[Continued from a previous post]
When I meet someone new, sooner or later, I’m going to perform a magic trick for them. It’s a way of breaking through the barricades. It’s a calling card. And I suppose it’s a way of getting them to like me, as pathetic as that may sound, a way of getting them to think of me as special.
But here’s the dirty little secret: It tends to work.
I was in the little town of Reading, Kansas, on a genealogical search for my great-great-grandfather. P. shared that great-great-grandfather, and was filling me in on what he knew about our common lineage. It was an exciting visit, filled with stories, facts, explanations, and visits to two graveyards.
And after I had spent some time with P., I considered doing some heavyweight magic for him. The only hesitation I had was religion. After all, the Groves were all Baptists, and their type tended to be pretty literal about the devil and all his works. I once approached Baptists at a restaurant table where I was working.
“I’m the magician at this restaurant,” I said. “Would you like to see some magic?”
The party consisted of two men and one little boy. One of the men looked up at me and, with a broad smile, said:
“We believe that God hates magic.”
It was quite a shock, but that’s the attitude you can sometimes run into in this business, and that was my fear with regard to P. But at a certain point, my fear began to melt away.
“I’m not religious at all,” P. said.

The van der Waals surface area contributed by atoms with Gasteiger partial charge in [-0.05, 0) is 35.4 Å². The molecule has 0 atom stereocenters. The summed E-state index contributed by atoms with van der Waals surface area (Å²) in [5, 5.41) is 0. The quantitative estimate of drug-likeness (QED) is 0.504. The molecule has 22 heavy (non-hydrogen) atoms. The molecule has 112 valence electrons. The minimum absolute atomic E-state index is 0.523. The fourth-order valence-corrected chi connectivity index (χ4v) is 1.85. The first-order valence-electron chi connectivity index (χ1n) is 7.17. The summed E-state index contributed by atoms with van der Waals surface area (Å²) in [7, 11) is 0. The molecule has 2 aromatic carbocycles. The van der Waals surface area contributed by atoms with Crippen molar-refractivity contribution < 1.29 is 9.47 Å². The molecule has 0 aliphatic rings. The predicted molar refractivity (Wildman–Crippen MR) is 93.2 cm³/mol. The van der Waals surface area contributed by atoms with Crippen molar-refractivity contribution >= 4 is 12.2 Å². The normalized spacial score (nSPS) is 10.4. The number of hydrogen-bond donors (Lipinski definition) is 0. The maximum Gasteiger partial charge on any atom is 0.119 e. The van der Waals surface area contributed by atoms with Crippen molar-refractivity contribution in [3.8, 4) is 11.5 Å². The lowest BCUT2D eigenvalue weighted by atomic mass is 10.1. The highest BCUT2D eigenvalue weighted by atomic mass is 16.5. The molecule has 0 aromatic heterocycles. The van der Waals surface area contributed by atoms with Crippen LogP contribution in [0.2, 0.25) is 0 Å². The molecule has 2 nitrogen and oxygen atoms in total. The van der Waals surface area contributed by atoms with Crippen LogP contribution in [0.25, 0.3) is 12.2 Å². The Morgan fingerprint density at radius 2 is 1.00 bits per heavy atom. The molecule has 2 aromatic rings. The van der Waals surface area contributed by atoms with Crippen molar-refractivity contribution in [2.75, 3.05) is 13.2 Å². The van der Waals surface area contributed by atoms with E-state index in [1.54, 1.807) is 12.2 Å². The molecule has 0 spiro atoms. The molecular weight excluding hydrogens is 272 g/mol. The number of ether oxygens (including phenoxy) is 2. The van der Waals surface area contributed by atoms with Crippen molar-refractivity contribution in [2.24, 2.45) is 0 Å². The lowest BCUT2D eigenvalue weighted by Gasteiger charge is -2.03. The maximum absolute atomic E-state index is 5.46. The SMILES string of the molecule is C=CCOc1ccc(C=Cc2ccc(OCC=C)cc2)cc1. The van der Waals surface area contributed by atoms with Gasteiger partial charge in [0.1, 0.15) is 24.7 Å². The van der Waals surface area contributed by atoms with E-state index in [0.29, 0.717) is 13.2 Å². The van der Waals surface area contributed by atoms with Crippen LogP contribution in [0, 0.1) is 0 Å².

Plus, he said he had been living in sin with a woman for 21 years. There was something in him that seemed to be brave about superstition.
So while we were standing there in the cemetery, I took out three coins. They’re always the least intrusive way of doing magic. They’re common objects, first of all, rather than bringing out a deck of cards, which might be considered sinful in themselves, or a hank of rope, which makes people think you might have come straight from the docks. And secondly, coins are so portable. I can carry them in my pocket at all times, and they take up hardly any space.
And if you think of it, a cemetery is a perfect place to perform magic. You’re there with the spirits, and your performance seems to confirm the supernatural.
The magic looked like this, although the following performance is actually for someone else:
During the performance, P. just watched. When I was finished, his voice contained astonishment.
“I’ve never seen anything like that,” he said simply.
Forgive me, but in that moment, I thought of something that someone had said to me nine years earlier.
“These people have not seen such a thing before.”
The speaker was Belden, my driver on the island of Tanna in the South Pacific, which I had visited in 2004. On Tanna, there are no paved roads, no electricity, and the tribes live in the old ways. I had performed the same feat of coin magic for the Yuiniar tribe. (Below, I am executing what we call “a vanish.) The Yuiniar had greeted me with true awe and wonder, and there was at one point a tense discussion about whether I was performing “white magic” or something darker. I also participated in a tribal dance, which involved 150 villagers dancing in concentric circles and stomping their feet in unison on the bare ground, and then after hours, Chief Tom sat with us in an open-air veranda in the dark of night and told us about magic men who can fly, transform into animals, and turn invisible just by putting a cat bone into their mouth. (For my recent in-depth blog post on that experience, click here.)
That’s not to say that country car mechanics are as primitive as South Pacific tribespeople, or even that Yuiniar tribespeople are primitive, God forbid. I don’t want to insult anybody. I’m talking purely in terms of astonishment and wonder. Let me put it this way: If you’re searching around for an audience to stun with your coin magic, trust me, you’re not going to do much better than performing for a rural Kansan or a barechested Yuiniar.
[To be continued]